Just a Couple of Guys and a Couple of Guns

Apr. 8, 2016
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david sapiro and claudio parrone jr in the dumb waiter
Andy Walsh

You’re going to hang out with a couple of guys in a squalid place for about an hour, but chances are that you’re going to like it. The two gentlemen in question are a couple of guys with a couple of guns who are waiting around to hear about what it is that they’re supposed to do. It’s Harold Pinter’s The Dumb Waiter and it’s being staged at the Alchemist Theatre this month. 

Erin Nicole Eggers has done an admirable job staging the script. A single hour of realtime conversation between a couple of British hitmen can go wrong so many ways. The challenge with Pinter’s work is to make it one, long, continuous build-up of dramatic tension between a couple of guys that detonates at the end emotionally. With all the pauses and tangents and things that Pinter throws in the path of a moving drama, it can be really difficult to keep the whole thing from getting derailed. Eggers does a really good job of fostering an atmosphere that keeps it all together. 

Claudio Parrone Jr. plays the twitchy one: a guy named Gus. He’s restless and cranky. He occasionally brings-up a recent hit involving a woman that seems to have rattled him. There’s something haunting him. The challenge here is not to exaggerate the character’s nervousness. He’s also got more than a few funny moments. The challenge there is not to have them overpower the drama. Parrone renders the characters nervousness in a serious of nervous actions and silences that brilliantly shadow the script. One of Parrone’s biggest accomplishments here is simply letting his stage presence be roughly half the character. There’s a kind of restless exhaustion that Parrone is able to harness in a way that makes him crushingly vulnerable. He occasionally looks to his associate with the kind of soulful eyes one might expect out of a wounded puppy. It’s a very emotionally engaging performance.

David Sapiro plays Ben: the relatively calm, quiet one. There’s a lot going on beyond the moment for him. He seems preoccupied. Pinter doesn’t exactly give the actor a whole lot to work with here as far as delivering a background to the character. The character needs to have a very complicated unspoken background in order for his half of the play to work at all, though. Sapiro plays it with an impressively organic silence. He’s distracted, but more than that he’s trying to keep himself distracted as he waits for the orders he knows are coming. Sapiro does a marvelous job of making it all seem very lived-in. As an audience, we assume that characters onstage are supposed to have lives beyond the play, but as an audience we are usually doing most of the conceptual work in making that world onstage beyond the set seem real. Here Sapiro is doing a lot of subtle things that make the world beyond the squalor  the characters inhabit seem very real.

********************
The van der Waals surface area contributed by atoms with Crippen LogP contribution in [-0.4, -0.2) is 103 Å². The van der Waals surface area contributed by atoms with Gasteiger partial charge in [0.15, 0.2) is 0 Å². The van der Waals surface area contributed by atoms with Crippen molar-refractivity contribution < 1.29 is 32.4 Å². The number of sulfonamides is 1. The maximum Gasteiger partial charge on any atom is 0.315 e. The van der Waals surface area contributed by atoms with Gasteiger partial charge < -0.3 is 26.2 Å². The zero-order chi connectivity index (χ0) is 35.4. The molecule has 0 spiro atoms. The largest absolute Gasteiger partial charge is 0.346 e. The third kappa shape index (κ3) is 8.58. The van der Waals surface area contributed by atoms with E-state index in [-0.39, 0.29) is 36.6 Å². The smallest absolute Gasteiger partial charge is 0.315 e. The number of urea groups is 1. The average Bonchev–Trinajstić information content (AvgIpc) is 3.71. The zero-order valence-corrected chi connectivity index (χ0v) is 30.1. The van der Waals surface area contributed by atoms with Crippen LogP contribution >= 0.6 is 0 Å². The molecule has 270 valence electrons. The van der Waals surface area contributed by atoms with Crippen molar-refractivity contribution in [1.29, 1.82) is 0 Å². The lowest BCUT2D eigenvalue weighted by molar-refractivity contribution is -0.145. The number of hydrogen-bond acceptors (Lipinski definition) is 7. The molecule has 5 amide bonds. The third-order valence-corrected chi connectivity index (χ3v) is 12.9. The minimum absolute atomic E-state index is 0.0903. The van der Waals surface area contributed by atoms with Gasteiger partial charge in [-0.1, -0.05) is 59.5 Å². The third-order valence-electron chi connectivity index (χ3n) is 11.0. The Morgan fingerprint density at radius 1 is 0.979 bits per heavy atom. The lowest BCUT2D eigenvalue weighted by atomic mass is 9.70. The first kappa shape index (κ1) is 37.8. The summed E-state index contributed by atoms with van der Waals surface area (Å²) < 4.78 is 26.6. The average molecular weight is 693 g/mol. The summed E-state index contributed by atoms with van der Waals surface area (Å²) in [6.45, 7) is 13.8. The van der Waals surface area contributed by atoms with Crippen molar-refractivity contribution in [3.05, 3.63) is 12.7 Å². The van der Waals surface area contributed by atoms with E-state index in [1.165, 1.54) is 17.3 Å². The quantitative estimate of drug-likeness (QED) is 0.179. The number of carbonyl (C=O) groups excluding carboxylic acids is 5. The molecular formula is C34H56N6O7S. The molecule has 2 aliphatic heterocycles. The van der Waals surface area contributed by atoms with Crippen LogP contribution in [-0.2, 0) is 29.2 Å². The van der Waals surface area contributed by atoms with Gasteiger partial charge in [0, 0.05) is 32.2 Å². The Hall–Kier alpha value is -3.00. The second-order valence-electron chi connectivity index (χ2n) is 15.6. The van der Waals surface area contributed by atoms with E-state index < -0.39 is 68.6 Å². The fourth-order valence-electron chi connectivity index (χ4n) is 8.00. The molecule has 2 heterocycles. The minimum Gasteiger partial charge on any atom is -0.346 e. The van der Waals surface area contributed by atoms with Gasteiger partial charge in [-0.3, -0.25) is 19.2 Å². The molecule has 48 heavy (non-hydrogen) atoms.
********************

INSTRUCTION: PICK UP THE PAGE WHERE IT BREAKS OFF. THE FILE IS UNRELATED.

It’s a very engrossing hour, even its more silent moments. The one hour length pairs well with other activity that might be going on later in the evening. Pinter paints the silences in a live theatre in a way that makes silence in the world beyond the theater that much more interesting. It’s fun to climb out into a social evening after Pinter, especially when it’s done as well as it is here. Walk out of the theatre. Hang out at the bar and imagine that one or two of the strangers there might well be hit men like Gus or Ben who have come in to join the crowd . . . 

The Alchemist Theatre’s staging of The Dumb Waiter runs through Apr. 23 at the Alchemist’s space on 2569 S. Kinnickinnic Ave. For ticket reservations and more, visit Alchemist Theatre online


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